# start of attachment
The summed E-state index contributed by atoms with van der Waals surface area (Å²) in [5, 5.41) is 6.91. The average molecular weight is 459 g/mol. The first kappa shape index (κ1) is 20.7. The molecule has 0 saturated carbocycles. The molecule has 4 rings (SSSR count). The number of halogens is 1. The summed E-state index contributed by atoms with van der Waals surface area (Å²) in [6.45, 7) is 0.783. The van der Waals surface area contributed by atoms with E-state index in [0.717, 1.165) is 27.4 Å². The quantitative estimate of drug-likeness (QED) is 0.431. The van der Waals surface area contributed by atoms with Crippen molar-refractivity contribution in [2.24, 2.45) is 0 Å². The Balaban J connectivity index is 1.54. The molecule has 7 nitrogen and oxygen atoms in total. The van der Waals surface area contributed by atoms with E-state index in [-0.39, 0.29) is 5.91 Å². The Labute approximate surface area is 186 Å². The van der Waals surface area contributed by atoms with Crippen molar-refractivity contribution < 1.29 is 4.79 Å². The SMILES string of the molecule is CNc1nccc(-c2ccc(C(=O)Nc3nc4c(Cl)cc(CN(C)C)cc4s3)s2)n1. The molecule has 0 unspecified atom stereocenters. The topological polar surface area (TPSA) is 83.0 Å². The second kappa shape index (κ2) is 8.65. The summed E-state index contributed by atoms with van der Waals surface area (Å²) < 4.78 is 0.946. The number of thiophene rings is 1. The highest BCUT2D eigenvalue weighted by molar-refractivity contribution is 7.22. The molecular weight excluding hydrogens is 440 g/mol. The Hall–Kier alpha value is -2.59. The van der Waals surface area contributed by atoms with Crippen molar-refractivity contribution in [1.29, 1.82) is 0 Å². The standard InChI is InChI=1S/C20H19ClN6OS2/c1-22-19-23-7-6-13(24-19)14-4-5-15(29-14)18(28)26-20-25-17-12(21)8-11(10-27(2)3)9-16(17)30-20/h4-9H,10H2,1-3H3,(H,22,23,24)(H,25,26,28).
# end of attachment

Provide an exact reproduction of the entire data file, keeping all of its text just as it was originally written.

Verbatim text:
The summed E-state index contributed by atoms with van der Waals surface area (Å²) in [5, 5.41) is 6.91. The average molecular weight is 459 g/mol. The first kappa shape index (κ1) is 20.7. The molecule has 0 saturated carbocycles. The molecule has 4 rings (SSSR count). The number of halogens is 1. The summed E-state index contributed by atoms with van der Waals surface area (Å²) in [6.45, 7) is 0.783. The van der Waals surface area contributed by atoms with E-state index in [0.717, 1.165) is 27.4 Å². The quantitative estimate of drug-likeness (QED) is 0.431. The van der Waals surface area contributed by atoms with Crippen molar-refractivity contribution in [2.24, 2.45) is 0 Å². The Balaban J connectivity index is 1.54. The molecule has 7 nitrogen and oxygen atoms in total. The van der Waals surface area contributed by atoms with E-state index in [-0.39, 0.29) is 5.91 Å². The Labute approximate surface area is 186 Å². The van der Waals surface area contributed by atoms with Crippen molar-refractivity contribution < 1.29 is 4.79 Å². The SMILES string of the molecule is CNc1nccc(-c2ccc(C(=O)Nc3nc4c(Cl)cc(CN(C)C)cc4s3)s2)n1. The molecule has 0 unspecified atom stereocenters. The topological polar surface area (TPSA) is 83.0 Å². The second kappa shape index (κ2) is 8.65. The summed E-state index contributed by atoms with van der Waals surface area (Å²) < 4.78 is 0.946. The number of thiophene rings is 1. The highest BCUT2D eigenvalue weighted by molar-refractivity contribution is 7.22. The molecular weight excluding hydrogens is 440 g/mol. The Hall–Kier alpha value is -2.59. The van der Waals surface area contributed by atoms with Crippen molar-refractivity contribution in [1.29, 1.82) is 0 Å². The standard InChI is InChI=1S/C20H19ClN6OS2/c1-22-19-23-7-6-13(24-19)14-4-5-15(29-14)18(28)26-20-25-17-12(21)8-11(10-27(2)3)9-16(17)30-20/h4-9H,10H2,1-3H3,(H,22,23,24)(H,25,26,28).